Paratactic Commons

Page 166

Gary Schultz

This article describes the operations of the record label, Care Of Editions, which uses the profits from selling vinyl records in order to pay people to download. It shows how ephemeral objects that resist being counted or being given a market value can still be given the appearance of limitation, while also showing that this limitation is contingent upon the complicity of an unknown audience. I. Care Of Editions is a record label that pays people to download. In effect, this limits downloading and makes these digital objects countable. Having a number, being countable, amounts to having a name, or an image. Paying people to download is an excuse, or a moment of theater, that allows this limitation to take place, and it’s a limitation that affords legibility into something unknown. Lending legibility is the aim of Care Of Editions, but it leaves open the question of what or who is being made legible, or if this legibility will take place. Ultimately, it only unfolds with the participation of a consumer base, or audience. So even though the model has been crafted with certain surroundings in mind, the whole project is contingent upon a participatory and performative nature. In writing about the project, I want to describe how the project was modeled with this contingency in mind. II. Care Of Editions is a redesign of market perception. It treats the lens of the market like another form of perspectival space. It recognizes that perspective is an internal logic that can unintentionally change the way we see things beyond its borders, and like so many logics, obscure any perception of these borders at all. Care Of Editions proposes that by playing with this logic, and by redirecting some of the endless energy of the virtual market back into the market of limited objects, we might find objects and numbers, both real and imaginary, that we never expected to be there. Text by Gary Schultz Keywords: virtual economy, speculative realism, music industry, commerce art, poetry, number.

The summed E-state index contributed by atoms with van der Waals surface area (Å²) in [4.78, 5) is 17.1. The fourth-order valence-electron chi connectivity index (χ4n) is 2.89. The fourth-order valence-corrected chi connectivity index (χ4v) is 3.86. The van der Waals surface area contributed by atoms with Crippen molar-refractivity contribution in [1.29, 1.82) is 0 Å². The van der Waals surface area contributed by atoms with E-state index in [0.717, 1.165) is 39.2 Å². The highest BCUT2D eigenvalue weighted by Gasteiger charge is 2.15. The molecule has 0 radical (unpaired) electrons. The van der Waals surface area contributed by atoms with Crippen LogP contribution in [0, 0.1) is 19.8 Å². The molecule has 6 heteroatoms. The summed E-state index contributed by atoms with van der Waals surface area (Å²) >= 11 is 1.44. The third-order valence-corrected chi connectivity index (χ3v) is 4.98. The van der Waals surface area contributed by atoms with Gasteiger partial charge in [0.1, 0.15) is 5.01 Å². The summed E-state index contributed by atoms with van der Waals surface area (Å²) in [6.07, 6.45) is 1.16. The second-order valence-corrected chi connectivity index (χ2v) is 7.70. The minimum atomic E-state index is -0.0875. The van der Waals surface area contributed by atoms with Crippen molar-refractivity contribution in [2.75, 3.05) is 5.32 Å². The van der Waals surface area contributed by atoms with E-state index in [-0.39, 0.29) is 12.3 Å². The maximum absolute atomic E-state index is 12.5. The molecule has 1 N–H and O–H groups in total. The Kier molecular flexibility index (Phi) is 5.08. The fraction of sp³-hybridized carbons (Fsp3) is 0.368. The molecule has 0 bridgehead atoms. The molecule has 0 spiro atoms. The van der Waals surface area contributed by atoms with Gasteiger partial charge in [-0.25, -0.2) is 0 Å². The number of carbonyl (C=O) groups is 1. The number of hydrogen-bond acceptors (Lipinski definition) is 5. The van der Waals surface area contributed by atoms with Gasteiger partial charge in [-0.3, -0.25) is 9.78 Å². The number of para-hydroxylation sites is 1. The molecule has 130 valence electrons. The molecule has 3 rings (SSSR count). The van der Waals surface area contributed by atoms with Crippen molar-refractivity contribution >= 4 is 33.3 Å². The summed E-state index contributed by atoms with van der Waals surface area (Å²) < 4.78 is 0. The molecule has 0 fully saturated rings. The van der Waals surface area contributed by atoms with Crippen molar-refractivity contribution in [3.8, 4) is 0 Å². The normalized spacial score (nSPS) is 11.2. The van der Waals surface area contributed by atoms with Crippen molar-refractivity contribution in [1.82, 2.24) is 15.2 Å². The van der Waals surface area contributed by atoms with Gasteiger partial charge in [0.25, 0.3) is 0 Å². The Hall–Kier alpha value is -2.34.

Care Of is also a practical acknowledgement that the art world is not always as egalitarian as it might wish to appear. Just like the market, it places more value on individual creativity and on limited editions than on downloads or any object that’s endlessly reproducible. Moreover, it has a somewhat destructive relationship to the immediate past. The distant


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